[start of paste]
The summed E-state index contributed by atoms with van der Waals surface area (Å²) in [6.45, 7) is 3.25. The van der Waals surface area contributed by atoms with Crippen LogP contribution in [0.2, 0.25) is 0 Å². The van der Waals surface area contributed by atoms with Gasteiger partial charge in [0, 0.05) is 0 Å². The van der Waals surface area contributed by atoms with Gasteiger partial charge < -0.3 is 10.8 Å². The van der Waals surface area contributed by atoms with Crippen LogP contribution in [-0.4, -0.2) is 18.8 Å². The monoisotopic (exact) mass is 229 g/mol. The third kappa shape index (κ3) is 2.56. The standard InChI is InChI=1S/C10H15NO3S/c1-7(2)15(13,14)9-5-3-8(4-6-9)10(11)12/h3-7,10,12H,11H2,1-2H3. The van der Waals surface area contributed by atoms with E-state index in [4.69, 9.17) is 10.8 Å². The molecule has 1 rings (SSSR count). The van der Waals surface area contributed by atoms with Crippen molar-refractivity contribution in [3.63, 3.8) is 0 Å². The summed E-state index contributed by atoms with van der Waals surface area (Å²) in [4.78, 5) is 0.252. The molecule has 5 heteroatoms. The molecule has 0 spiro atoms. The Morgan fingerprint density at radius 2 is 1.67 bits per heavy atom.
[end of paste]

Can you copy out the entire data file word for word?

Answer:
The summed E-state index contributed by atoms with van der Waals surface area (Å²) in [6.45, 7) is 3.25. The van der Waals surface area contributed by atoms with Crippen LogP contribution in [0.2, 0.25) is 0 Å². The van der Waals surface area contributed by atoms with Gasteiger partial charge in [0, 0.05) is 0 Å². The van der Waals surface area contributed by atoms with Gasteiger partial charge < -0.3 is 10.8 Å². The van der Waals surface area contributed by atoms with Crippen LogP contribution in [-0.4, -0.2) is 18.8 Å². The monoisotopic (exact) mass is 229 g/mol. The third kappa shape index (κ3) is 2.56. The standard InChI is InChI=1S/C10H15NO3S/c1-7(2)15(13,14)9-5-3-8(4-6-9)10(11)12/h3-7,10,12H,11H2,1-2H3. The van der Waals surface area contributed by atoms with E-state index in [4.69, 9.17) is 10.8 Å². The molecule has 1 rings (SSSR count). The van der Waals surface area contributed by atoms with Crippen molar-refractivity contribution in [3.63, 3.8) is 0 Å². The summed E-state index contributed by atoms with van der Waals surface area (Å²) in [4.78, 5) is 0.252. The molecule has 5 heteroatoms. The molecule has 0 spiro atoms. The Morgan fingerprint density at radius 2 is 1.67 bits per heavy atom.